You continue, writing, “Third, the government should use its power to enforce and protect”. Again, the real world intrudes. To take a recent example from Kentucky, is it constitutional for police to record the license plates of people who violate the state’s orders under a public health emergency by attending an Easter service just so the cops can then deliver a notice to their home asking them to quarantine for 14 days?

    Finally, I hate to say I told you so, (though I have to admit it does provide some perverse pleasure), there were many of us, including significant Republican and conservative leaders, who warned you that Trump was constitutionally incapable of actually leading the country during a time of real crisis.

    Anyway, it’s good to see you have finally come over from the dark side, Edward, and are finally advocating an important role for the national government in our economy and our lives. Tom Wolfe once wrote that “If a conservative is a liberal who got mugged, then a liberal is conservative who has been arrested”. Perhaps we need to add “and a socialist is a libertarian facing a pandemic”.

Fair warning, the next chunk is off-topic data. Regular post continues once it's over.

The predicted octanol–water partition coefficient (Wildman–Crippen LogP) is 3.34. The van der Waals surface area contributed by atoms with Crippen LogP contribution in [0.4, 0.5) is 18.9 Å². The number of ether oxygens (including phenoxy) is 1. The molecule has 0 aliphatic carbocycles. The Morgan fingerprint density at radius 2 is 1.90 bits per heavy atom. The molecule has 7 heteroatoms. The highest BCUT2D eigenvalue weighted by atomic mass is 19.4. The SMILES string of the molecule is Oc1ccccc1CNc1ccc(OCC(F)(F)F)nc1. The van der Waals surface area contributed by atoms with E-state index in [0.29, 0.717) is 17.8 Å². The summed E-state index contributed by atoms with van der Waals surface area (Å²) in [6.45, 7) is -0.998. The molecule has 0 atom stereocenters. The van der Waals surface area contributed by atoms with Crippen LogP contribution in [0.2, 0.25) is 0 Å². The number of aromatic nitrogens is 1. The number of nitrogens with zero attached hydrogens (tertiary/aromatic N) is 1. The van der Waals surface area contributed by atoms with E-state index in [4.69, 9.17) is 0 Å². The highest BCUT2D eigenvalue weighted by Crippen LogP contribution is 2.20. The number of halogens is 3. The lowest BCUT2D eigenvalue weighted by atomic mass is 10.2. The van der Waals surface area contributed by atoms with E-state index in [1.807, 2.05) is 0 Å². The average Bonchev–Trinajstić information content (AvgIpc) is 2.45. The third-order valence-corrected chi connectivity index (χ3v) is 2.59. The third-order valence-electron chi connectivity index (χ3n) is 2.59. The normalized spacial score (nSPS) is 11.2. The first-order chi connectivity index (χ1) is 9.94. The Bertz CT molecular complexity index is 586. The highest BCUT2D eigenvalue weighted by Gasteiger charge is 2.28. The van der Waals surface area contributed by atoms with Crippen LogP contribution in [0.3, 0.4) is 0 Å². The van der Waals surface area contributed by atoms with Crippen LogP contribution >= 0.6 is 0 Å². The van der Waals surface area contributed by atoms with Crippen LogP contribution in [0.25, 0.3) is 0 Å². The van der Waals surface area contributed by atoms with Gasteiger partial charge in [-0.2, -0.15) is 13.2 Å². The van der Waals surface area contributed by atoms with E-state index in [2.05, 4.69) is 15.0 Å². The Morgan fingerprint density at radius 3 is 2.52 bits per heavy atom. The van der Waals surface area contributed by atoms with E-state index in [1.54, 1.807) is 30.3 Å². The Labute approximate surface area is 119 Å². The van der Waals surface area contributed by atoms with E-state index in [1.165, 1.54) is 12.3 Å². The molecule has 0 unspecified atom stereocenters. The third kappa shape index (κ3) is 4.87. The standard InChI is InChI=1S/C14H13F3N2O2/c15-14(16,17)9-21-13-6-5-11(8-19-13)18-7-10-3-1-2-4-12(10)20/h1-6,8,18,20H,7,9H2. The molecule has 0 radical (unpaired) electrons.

2. First, I thank you for commenting on my blog. In case the rest of the world does not know, I will crow and exclaim that Ed Eggert is a designated top economics and politics blogger. I am perfectly happy to be smacked down by a real pro.